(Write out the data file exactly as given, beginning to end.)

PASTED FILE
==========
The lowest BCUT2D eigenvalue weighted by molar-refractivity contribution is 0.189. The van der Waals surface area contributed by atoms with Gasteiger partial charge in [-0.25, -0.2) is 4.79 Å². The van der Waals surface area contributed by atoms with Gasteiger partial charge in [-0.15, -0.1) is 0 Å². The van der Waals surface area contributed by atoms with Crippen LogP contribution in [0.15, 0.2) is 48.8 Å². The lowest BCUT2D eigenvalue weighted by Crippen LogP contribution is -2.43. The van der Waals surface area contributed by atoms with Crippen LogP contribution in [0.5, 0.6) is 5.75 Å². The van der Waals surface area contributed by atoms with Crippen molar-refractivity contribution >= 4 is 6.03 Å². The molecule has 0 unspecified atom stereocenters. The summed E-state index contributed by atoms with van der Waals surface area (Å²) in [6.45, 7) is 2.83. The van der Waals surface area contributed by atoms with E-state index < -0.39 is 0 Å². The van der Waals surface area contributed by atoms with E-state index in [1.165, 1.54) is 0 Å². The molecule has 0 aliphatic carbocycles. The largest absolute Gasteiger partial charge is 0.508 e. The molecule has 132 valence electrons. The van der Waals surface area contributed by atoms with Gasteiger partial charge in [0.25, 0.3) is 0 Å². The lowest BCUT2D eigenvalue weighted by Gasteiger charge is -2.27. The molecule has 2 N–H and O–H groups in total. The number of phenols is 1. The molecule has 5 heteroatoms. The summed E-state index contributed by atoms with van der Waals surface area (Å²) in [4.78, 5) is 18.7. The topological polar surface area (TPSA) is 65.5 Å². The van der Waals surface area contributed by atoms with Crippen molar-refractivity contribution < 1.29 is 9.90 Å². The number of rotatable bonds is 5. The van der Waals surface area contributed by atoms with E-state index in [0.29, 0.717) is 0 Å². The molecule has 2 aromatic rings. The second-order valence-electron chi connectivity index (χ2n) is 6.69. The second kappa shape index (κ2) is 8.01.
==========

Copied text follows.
The lowest BCUT2D eigenvalue weighted by molar-refractivity contribution is 0.189. The van der Waals surface area contributed by atoms with Gasteiger partial charge in [-0.25, -0.2) is 4.79 Å². The van der Waals surface area contributed by atoms with Gasteiger partial charge in [-0.15, -0.1) is 0 Å². The van der Waals surface area contributed by atoms with Crippen LogP contribution in [0.15, 0.2) is 48.8 Å². The lowest BCUT2D eigenvalue weighted by Crippen LogP contribution is -2.43. The van der Waals surface area contributed by atoms with Crippen LogP contribution in [0.5, 0.6) is 5.75 Å². The van der Waals surface area contributed by atoms with Crippen molar-refractivity contribution >= 4 is 6.03 Å². The molecule has 0 unspecified atom stereocenters. The summed E-state index contributed by atoms with van der Waals surface area (Å²) in [6.45, 7) is 2.83. The van der Waals surface area contributed by atoms with E-state index < -0.39 is 0 Å². The van der Waals surface area contributed by atoms with E-state index in [1.165, 1.54) is 0 Å². The molecule has 0 aliphatic carbocycles. The largest absolute Gasteiger partial charge is 0.508 e. The molecule has 132 valence electrons. The van der Waals surface area contributed by atoms with Gasteiger partial charge in [0.25, 0.3) is 0 Å². The lowest BCUT2D eigenvalue weighted by Gasteiger charge is -2.27. The molecule has 2 N–H and O–H groups in total. The number of phenols is 1. The molecule has 5 heteroatoms. The summed E-state index contributed by atoms with van der Waals surface area (Å²) in [4.78, 5) is 18.7. The topological polar surface area (TPSA) is 65.5 Å². The van der Waals surface area contributed by atoms with Crippen molar-refractivity contribution < 1.29 is 9.90 Å². The number of rotatable bonds is 5. The van der Waals surface area contributed by atoms with E-state index in [0.29, 0.717) is 0 Å². The molecule has 2 aromatic rings. The second-order valence-electron chi connectivity index (χ2n) is 6.69. The second kappa shape index (κ2) is 8.01.